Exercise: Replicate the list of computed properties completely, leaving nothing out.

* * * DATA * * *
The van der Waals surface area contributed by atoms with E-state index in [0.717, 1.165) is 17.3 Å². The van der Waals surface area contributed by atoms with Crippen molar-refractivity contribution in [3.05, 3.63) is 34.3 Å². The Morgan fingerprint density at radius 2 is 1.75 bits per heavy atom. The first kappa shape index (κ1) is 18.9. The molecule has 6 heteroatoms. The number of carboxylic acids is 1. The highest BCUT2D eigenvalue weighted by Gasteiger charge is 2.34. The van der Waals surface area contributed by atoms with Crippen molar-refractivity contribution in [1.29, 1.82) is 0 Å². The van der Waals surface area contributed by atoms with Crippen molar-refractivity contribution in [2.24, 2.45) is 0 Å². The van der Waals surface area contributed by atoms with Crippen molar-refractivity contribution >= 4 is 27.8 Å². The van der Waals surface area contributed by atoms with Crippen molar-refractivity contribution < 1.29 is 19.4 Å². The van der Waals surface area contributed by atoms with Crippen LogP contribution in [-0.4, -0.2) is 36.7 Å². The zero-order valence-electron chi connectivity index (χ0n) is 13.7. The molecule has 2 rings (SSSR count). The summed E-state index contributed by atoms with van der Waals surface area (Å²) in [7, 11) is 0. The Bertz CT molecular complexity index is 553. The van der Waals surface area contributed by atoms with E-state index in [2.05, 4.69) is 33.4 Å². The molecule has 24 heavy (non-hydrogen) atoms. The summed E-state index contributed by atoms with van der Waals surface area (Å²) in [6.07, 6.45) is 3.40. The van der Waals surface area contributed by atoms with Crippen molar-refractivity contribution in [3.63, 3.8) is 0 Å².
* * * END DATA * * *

The van der Waals surface area contributed by atoms with E-state index in [0.717, 1.165) is 17.3 Å². The van der Waals surface area contributed by atoms with Crippen molar-refractivity contribution in [3.05, 3.63) is 34.3 Å². The Morgan fingerprint density at radius 2 is 1.75 bits per heavy atom. The first kappa shape index (κ1) is 18.9. The molecule has 6 heteroatoms. The number of carboxylic acids is 1. The highest BCUT2D eigenvalue weighted by Gasteiger charge is 2.34. The van der Waals surface area contributed by atoms with Crippen molar-refractivity contribution in [1.29, 1.82) is 0 Å². The van der Waals surface area contributed by atoms with Crippen molar-refractivity contribution in [2.24, 2.45) is 0 Å². The van der Waals surface area contributed by atoms with Crippen molar-refractivity contribution >= 4 is 27.8 Å². The van der Waals surface area contributed by atoms with Crippen molar-refractivity contribution < 1.29 is 19.4 Å². The van der Waals surface area contributed by atoms with Crippen LogP contribution in [-0.4, -0.2) is 36.7 Å². The zero-order valence-electron chi connectivity index (χ0n) is 13.7. The molecule has 2 rings (SSSR count). The summed E-state index contributed by atoms with van der Waals surface area (Å²) in [7, 11) is 0. The Bertz CT molecular complexity index is 553. The van der Waals surface area contributed by atoms with E-state index in [2.05, 4.69) is 33.4 Å². The molecule has 24 heavy (non-hydrogen) atoms. The summed E-state index contributed by atoms with van der Waals surface area (Å²) in [6.07, 6.45) is 3.40. The van der Waals surface area contributed by atoms with Crippen molar-refractivity contribution in [3.63, 3.8) is 0 Å².